Sixty years ago, a generation of young Americans left their homes to fight a world war. That war was waged in two distant and very different places. In Europe, Americans faced hardship and danger. But they did so amid people and places that—while foreign—had important connections with their lives back in America. Terrain, weather, place names and, sometimes, ethnic ties were familiar links that provided some measure of comfort against the hardships of war.

Americans who fought the Japanese in the Pacific fought a very different kind of war. Whether in the jungles of New Guinea or on tiny atolls in the central Pacific, they confronted environments and cultures with fewer reference points. Their war involved vast distances, isolation, and harsh, unfamiliar surroundings that placed special burdens on them.

Over two million young Americans went to war in the Pacific. They served in places as remote and far-flung as the Philippines, the Solomon Islands and Okinawa. Many struggled and died in places their families had never heard of. They waged a bloody war against a determined enemy.

Consider this: when the Japanese attacked the U.S. Pacific Fleet on December 7, 1941, most Americans had never heard of Pearl Harbor and did not even know where it was.

Directions: Using maps, globes (or a map on an interactive white board), locate these places. You may complete this activity as a class or in small groups.

1. Japan

2. Tokyo

3. China

4. Manchuria

5. Pearl Harbor

6. Guadalcanal (Solomon Islands)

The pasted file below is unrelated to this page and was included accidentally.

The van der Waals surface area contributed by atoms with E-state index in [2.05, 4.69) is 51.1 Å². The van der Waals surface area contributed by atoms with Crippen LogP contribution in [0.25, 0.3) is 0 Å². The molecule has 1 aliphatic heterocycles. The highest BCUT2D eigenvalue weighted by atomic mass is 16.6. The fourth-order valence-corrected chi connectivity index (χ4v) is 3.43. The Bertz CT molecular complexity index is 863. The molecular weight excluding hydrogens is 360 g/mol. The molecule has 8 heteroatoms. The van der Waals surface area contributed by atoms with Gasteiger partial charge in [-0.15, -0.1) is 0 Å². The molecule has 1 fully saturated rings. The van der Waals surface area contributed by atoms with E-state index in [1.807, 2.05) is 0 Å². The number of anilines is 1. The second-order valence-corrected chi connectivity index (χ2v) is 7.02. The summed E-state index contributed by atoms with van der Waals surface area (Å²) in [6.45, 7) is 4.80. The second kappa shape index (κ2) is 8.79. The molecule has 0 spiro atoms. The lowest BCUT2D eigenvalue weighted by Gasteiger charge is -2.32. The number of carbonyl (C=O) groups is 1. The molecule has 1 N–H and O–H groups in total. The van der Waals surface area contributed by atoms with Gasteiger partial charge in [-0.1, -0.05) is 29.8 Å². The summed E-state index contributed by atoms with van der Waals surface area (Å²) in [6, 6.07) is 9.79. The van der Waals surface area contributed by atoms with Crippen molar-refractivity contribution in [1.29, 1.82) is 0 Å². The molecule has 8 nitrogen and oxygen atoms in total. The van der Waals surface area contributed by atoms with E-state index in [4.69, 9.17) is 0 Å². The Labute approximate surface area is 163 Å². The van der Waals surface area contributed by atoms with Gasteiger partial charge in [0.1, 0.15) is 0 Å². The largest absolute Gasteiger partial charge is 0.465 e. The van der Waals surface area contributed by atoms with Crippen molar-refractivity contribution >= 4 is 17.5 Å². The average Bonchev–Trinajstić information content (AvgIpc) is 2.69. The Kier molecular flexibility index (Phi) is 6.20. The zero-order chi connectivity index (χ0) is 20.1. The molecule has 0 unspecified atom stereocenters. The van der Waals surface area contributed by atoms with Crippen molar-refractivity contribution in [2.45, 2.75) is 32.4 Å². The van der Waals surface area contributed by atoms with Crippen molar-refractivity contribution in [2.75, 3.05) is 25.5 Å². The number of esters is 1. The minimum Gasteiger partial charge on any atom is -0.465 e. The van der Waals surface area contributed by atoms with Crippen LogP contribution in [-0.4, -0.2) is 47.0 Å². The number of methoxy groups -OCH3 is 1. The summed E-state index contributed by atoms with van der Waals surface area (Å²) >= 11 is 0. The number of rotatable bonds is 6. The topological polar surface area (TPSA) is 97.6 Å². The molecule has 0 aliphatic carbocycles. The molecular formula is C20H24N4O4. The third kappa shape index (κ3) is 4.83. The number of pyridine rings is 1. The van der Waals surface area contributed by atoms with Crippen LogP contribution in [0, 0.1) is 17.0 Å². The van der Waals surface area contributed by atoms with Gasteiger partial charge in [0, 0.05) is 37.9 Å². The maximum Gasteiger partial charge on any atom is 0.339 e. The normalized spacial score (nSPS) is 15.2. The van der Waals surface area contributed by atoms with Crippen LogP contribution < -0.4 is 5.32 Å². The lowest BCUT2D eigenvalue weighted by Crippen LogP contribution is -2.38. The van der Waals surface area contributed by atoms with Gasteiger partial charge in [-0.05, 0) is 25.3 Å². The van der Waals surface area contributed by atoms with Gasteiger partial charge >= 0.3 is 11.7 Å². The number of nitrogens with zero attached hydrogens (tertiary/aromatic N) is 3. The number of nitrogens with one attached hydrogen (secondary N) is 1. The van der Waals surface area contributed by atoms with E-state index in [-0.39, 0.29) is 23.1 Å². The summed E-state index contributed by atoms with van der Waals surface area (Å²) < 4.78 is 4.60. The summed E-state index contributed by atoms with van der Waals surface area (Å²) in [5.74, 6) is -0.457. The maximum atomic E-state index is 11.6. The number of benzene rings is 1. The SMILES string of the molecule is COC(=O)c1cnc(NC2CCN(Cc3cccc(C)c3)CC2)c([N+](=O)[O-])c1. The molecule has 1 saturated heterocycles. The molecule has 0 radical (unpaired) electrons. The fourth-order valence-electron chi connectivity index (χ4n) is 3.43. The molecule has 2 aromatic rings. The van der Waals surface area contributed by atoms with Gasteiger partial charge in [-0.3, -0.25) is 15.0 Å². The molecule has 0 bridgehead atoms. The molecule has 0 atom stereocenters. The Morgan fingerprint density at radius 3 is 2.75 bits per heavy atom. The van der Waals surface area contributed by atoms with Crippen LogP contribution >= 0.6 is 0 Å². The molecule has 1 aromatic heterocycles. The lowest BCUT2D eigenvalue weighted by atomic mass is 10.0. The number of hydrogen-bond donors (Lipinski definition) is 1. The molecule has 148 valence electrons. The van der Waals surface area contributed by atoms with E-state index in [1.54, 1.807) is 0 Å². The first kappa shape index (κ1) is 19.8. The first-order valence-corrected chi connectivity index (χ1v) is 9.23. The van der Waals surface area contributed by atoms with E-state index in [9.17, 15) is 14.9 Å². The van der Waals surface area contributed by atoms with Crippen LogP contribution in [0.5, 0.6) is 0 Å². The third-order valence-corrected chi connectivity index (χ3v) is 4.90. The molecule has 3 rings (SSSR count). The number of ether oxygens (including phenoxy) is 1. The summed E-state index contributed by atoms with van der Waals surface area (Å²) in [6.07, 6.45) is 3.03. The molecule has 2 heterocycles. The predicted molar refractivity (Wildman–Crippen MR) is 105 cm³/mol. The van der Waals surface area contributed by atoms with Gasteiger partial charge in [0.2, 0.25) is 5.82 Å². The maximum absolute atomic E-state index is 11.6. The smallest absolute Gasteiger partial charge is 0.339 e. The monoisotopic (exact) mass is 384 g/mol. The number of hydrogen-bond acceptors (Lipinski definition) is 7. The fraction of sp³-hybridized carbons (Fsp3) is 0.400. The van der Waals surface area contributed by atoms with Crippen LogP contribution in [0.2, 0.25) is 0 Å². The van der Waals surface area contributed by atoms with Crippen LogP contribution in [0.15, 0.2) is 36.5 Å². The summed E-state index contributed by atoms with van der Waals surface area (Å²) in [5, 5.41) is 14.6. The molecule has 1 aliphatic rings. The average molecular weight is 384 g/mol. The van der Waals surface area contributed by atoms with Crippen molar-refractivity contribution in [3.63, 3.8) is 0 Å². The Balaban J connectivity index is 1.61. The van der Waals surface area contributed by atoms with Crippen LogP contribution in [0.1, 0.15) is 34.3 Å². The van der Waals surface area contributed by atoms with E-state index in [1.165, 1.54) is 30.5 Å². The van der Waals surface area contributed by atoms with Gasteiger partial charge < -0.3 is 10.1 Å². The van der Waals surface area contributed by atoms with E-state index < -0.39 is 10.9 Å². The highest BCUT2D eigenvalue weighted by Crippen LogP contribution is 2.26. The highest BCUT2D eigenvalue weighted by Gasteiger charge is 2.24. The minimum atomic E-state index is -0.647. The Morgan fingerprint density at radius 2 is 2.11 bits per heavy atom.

7. Midway Island

8. Gilbert Islands

9. Marshall Islands

10. Mariana Islands

11. Guam

12. New Guinea

13. Philippines

14. Singapore

15. Hong Kong

16. Aleutian Islands

17. Iwo Jima

18. Okinawa

19. Hiroshima

20. Nagasaki

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WWII in the Pacific

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Student Worksheet

Directions: This activity will help you with learning the geography of WWII in the Pacific. Place the letter from the accompanying map next to each location in the blanks following its description.

In 1931, the Empire of Japan (__) invades Manchuria (__) in order to increase its natural resources. This begins a push by Japan into mainland Asia that continues throughout the 1930’s. A decade later, Japan has been slowly pressing into China (__) and is prepared to make a major assault in the Pacific Theater. In order to prevent the U.S. from interfering with their plans, they stage a sneak attack at Pearl Harbor (__) on December 7th, 1941. Much of the United States fleet is destroyed. The Japanese are prepared to move quickly.